Aregular reader directed me to this article on Robert Allenby.

I like Robert Allenby. I think he’s a great player and one of Australia’s most consistent performers. This year he has made 24 cuts out of 25 tournaments and finished the year ranked 19th in the FedEx Cup. All up he has made US$2.8 million. Not a bad year and good work if you can get it.

But (there’s always a but)…

I think he has underachieved so far in his career.

Despite winning tournaments all over the world and being a member of the Presidents Cup team on numerous occasions I think he still has plenty to offer.

He has always been a great ball striker and I don’t think he can get much better at it. It’s hard to improve on perfection if you ask me.

Allenby needs to learn to play. By “play” I’m referring to bringing his A game to the course more of the time. His A game is as good as most and would probably give Tiger a run for his money.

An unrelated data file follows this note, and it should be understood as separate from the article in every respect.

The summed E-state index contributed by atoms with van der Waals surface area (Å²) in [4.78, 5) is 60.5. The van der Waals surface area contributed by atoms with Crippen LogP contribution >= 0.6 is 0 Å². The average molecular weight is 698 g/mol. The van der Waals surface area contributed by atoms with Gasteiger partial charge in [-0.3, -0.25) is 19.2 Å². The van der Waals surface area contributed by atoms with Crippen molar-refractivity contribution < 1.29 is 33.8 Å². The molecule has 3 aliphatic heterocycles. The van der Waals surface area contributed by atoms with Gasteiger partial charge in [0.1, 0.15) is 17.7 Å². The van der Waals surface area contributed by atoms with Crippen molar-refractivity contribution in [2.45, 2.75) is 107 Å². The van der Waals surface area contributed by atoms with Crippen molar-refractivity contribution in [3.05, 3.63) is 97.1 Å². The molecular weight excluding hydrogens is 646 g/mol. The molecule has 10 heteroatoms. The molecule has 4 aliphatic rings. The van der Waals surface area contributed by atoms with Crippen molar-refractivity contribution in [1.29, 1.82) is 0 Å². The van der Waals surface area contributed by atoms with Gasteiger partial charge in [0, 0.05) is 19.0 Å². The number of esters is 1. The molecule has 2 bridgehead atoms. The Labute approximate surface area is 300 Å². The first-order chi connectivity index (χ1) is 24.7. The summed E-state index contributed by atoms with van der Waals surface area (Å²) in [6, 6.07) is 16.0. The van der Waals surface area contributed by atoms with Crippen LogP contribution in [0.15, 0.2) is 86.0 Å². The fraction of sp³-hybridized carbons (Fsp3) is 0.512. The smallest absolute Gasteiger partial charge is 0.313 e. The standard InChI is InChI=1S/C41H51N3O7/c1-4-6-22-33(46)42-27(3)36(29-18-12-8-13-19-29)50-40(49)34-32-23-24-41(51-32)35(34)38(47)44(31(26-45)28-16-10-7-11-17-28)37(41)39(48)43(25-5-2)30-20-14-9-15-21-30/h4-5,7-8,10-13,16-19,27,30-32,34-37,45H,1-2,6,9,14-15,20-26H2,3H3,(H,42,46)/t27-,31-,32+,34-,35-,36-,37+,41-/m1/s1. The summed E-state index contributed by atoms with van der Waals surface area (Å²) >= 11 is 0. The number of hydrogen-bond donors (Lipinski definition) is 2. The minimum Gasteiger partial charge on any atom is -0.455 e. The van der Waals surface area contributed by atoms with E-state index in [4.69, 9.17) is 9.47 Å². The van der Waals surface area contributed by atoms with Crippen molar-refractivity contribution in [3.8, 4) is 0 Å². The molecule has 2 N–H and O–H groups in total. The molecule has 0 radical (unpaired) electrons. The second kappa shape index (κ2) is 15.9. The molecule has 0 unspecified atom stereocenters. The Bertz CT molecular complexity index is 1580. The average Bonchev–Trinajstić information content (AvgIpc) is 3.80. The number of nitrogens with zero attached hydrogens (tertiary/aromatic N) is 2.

Not sure if it would happen but I’d like to see Robert approach 2009 in the following way;

  • Sack all of his coaches starting immediately.
  • Ignore all technical swing advice from the golf gurus. Seriously, he has been very good for so long now that I doubt they can help him much.
  • Play carefree and without fear.
  • Rediscover a natural putting game. His current putting looks stiff and contrived and seems to hold him back.
  • Practice less. I don’t think he needs to hit so many golf balls. He is not going to lose his swing with less practice and it might just help him regain some enthusiasm for play.
  • If he does feel the need to practice spend that time on the short game.
  • Let go and play the way he really wants to. I think he would do well to forget all of the rules and regulations and play golf in a way that is fun for him.

I don’t expect for a minute for Allenby to do this but I believe it would make an interesting experiment. After 17 years on tour he could do with a break from the usual grind. Making the game more fun and returning to a natural method of play might rejuvenate his career – and just maybe help him do something remarkable, like win a major.